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September 13, 2018

Consumer Price Growth Slows, Tech Stocks Rebound

 

Curb Your Inflation

For the second time in as many days, inflation data in the US failed to meet market expectations.  Today it was the Labor Department’s report on consumer prices, where the headline index recorded a seasonally adjusted 0.2% MoM rise (+0.3% expected) during August.  The modest increase corresponded with a 2.7% annualized uptick, falling from the prior month’s +2.9% YoY reading.  Excluding the volatile food and energy components, the core CPI index climbed 0.1% (rounded up from +0.08%), also missing median forecasts of a 0.2% rise.  Compared to a year earlier, core consumer prices increased 2.2% (2.4% expected).  Much of the softness in the report was attributed to a contraction in the costs of apparel and medical costs, both of which have posted at least two consecutive months of declines.  Overall, the tepid CPI print is expected to do little to alter the Fed’s current projected path of rate hikes, but will certainly be monitored closely for any sustained weakness in consumer price growth.    

 

 

Weekly initial jobless claims were also released today, holding at 49-year lows.  The number of Americans filing for unemployment for the first time fell to a seasonally adjusted 204,000 last week (205k week prior).  The four-week moving average of claims also fell to the lowest level in nearly a half a century, down 2,000 to 208,000, reflective of the continued tightening in the labor market.  Separately, continuing claims fell by 15,000 to 1.696 million for the week ended September 1st.

 

 

US Treasurys fluctuated throughout the trading session before finishing with a mild selloff.  Yields/swap rates closed 1-2bps higher across the curve, with the 10-year note yield settling near 2.97%.  Major equity indices finished with gains of 0.53%-0.75% today, as the DJIA is now less than 2% away from its all-time high.  Much of the rise was attributed to strength in the tech sector, which climbed 1.2% during the session.  In commodity markets, crude oil futures tumbled 2.5% to $68.60/barrel after the International Energy warned in a report today that economic risks were building in the industry and could stunt growth, especially in emerging markets.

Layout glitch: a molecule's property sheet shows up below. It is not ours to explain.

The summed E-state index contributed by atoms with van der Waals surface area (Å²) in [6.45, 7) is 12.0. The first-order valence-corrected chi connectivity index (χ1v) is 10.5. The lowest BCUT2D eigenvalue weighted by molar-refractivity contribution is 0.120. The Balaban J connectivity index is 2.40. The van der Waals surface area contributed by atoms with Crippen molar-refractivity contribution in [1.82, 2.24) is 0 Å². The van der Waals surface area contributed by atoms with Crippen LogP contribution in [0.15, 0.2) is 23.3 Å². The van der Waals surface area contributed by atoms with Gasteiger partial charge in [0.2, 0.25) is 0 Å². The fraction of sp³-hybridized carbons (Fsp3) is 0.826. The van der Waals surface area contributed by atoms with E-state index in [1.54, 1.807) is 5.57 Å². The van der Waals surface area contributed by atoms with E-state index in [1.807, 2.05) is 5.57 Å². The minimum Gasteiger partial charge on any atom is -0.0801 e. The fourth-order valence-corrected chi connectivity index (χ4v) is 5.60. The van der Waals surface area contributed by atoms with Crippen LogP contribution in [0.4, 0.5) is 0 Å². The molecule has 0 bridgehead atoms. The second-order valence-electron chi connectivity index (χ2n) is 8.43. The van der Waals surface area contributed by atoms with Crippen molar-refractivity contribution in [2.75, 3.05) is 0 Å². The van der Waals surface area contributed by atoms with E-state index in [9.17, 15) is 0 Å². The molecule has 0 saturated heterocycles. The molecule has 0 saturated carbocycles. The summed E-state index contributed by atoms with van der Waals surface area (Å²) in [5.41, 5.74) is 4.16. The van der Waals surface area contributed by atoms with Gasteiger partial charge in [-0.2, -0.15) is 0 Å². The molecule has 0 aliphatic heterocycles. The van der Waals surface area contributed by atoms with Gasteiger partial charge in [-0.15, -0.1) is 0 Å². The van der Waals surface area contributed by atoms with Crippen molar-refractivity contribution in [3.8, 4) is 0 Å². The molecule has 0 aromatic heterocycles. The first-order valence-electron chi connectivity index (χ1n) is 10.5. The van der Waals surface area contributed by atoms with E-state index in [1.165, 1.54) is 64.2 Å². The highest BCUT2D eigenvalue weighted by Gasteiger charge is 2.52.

Central Bank Decision Day

This morning global financial markets received the monetary policy decisions from three major central banks-

  • TURKEY

    • Decision: Raise interest rates by 625bps to 24%

    • Circumstances: The hike by the central bank was more aggressive than expected, especially since Turkish President Recep Tayyip Erdogan publicly voiced his opinion just hours before the decision that rates should be lowered.  The Turkish lira surged as much as 5% against the dollar following the hike.

  • ENGLAND

    • Decision: Leave benchmark rate unchanged at 0.75%

    • Circumstances: Last month the BOE had voted to hike rates to the current level, and it came as no surprise that no change was made at this meeting given the central bank’s guidance of “limited and gradual” tightening.  In the statement released afterwards, caution was stressed given the risk that “protectionist measures by the United States and China, if implemented, could have a somewhat more negative impact on global growth than was anticipated”.  

  • EUROPE

    • Decision: Leave benchmark rate unchanged at -0.40%, wind down QE by year-end

    • Circumstances: Similar to the BOE, there were no surprises in the decision made by the ECB.  The uncertainty surrounding tariff trade wars, emerging market volatility, and Brexit negotiations have continued to force the ECB to hold monetary policy accommodative longer.  Benchmark borrowing rates are expected to remain unchanged until the second half of 2019, creating a further divergence between US and Eurozone policy.      

 

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